Authorized Fister
I was living on my own at 15 and if I could, I would have moved out at 12. Sure I was piss poor but fuck I loathed living with family members. (currently at day 4 at parents' place and going crazy, back to my house tomorrow)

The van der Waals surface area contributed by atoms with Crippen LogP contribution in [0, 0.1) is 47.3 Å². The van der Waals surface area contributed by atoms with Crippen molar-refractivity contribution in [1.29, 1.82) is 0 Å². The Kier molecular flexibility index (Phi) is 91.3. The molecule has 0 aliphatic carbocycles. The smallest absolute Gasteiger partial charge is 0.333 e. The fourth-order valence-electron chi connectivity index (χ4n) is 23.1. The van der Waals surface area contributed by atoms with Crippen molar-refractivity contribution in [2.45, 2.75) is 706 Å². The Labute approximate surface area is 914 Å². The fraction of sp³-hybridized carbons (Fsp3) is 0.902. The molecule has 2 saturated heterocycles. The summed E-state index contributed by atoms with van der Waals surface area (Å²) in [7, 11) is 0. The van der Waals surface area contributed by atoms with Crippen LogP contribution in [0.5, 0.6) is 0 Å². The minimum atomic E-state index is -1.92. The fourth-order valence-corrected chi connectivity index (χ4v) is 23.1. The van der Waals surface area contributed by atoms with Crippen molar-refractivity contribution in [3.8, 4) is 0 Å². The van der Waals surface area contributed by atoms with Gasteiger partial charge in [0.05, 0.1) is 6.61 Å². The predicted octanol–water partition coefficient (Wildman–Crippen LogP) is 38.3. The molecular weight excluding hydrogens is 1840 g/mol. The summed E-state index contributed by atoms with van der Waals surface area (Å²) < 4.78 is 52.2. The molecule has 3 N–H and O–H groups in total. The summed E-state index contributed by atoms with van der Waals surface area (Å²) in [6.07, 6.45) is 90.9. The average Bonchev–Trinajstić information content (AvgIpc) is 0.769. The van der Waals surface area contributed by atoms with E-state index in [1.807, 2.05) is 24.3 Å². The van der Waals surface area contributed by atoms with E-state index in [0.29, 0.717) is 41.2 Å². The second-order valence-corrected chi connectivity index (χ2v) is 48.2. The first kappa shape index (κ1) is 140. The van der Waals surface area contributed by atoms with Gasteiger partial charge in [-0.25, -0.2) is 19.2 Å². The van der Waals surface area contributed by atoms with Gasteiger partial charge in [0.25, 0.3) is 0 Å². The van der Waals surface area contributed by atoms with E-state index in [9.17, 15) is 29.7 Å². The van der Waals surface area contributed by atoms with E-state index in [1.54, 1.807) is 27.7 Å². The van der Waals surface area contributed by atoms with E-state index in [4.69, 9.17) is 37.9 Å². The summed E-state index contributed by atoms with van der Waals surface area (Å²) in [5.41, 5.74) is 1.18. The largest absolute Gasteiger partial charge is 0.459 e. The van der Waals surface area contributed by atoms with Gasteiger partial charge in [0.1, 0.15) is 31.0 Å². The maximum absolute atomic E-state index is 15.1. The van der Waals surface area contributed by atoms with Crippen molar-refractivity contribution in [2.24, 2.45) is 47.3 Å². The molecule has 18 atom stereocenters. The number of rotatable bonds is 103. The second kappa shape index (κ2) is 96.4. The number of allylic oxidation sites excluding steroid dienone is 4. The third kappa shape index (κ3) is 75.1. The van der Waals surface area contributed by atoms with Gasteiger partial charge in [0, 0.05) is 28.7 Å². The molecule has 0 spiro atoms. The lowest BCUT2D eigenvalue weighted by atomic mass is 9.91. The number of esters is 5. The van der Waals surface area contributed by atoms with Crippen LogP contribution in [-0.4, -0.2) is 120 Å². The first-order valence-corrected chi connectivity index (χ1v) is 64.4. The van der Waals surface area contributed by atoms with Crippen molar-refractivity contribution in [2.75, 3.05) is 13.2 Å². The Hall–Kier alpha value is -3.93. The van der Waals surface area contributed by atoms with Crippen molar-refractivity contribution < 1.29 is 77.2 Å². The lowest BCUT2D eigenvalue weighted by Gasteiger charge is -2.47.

Over here, I dont think its something you expect from a child. Most would naturally move out on their own, either due to starting their own family or a job in a different state etc. My parents have never told me they expected me to leave the house. I left at probably around 26 due to work. Here in Malaysia, I've even seen 3 generations live under the same roof, even after getting married. Some even pool together money to buy a huge property with the idea of living together.